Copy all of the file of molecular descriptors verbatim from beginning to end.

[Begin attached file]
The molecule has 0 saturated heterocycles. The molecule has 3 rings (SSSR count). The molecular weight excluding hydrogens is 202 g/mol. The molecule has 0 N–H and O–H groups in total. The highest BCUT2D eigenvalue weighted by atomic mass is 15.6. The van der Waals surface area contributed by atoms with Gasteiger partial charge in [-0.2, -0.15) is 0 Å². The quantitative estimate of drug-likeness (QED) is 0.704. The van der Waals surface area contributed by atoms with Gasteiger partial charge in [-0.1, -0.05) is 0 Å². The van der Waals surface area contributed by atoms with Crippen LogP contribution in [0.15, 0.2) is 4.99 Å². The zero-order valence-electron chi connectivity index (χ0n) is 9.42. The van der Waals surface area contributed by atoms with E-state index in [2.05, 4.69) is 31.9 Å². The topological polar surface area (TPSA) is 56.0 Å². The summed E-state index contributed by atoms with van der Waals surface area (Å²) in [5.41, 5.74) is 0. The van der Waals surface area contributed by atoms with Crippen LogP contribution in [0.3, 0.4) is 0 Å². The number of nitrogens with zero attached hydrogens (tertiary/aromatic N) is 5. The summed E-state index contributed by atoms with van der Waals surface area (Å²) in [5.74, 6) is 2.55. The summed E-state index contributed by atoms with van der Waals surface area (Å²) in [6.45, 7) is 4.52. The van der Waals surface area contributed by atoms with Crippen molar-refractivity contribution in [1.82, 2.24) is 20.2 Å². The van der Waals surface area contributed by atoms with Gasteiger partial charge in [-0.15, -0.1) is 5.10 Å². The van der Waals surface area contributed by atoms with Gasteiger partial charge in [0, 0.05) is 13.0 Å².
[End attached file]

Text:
The molecule has 0 saturated heterocycles. The molecule has 3 rings (SSSR count). The molecular weight excluding hydrogens is 202 g/mol. The molecule has 0 N–H and O–H groups in total. The highest BCUT2D eigenvalue weighted by atomic mass is 15.6. The van der Waals surface area contributed by atoms with Gasteiger partial charge in [-0.2, -0.15) is 0 Å². The quantitative estimate of drug-likeness (QED) is 0.704. The van der Waals surface area contributed by atoms with Gasteiger partial charge in [-0.1, -0.05) is 0 Å². The van der Waals surface area contributed by atoms with Crippen LogP contribution in [0.15, 0.2) is 4.99 Å². The zero-order valence-electron chi connectivity index (χ0n) is 9.42. The van der Waals surface area contributed by atoms with E-state index in [2.05, 4.69) is 31.9 Å². The topological polar surface area (TPSA) is 56.0 Å². The summed E-state index contributed by atoms with van der Waals surface area (Å²) in [5.41, 5.74) is 0. The van der Waals surface area contributed by atoms with Crippen LogP contribution in [0.3, 0.4) is 0 Å². The number of nitrogens with zero attached hydrogens (tertiary/aromatic N) is 5. The summed E-state index contributed by atoms with van der Waals surface area (Å²) in [5.74, 6) is 2.55. The summed E-state index contributed by atoms with van der Waals surface area (Å²) in [6.45, 7) is 4.52. The van der Waals surface area contributed by atoms with Crippen molar-refractivity contribution in [1.82, 2.24) is 20.2 Å². The van der Waals surface area contributed by atoms with Gasteiger partial charge in [-0.15, -0.1) is 5.10 Å². The van der Waals surface area contributed by atoms with Gasteiger partial charge in [0, 0.05) is 13.0 Å².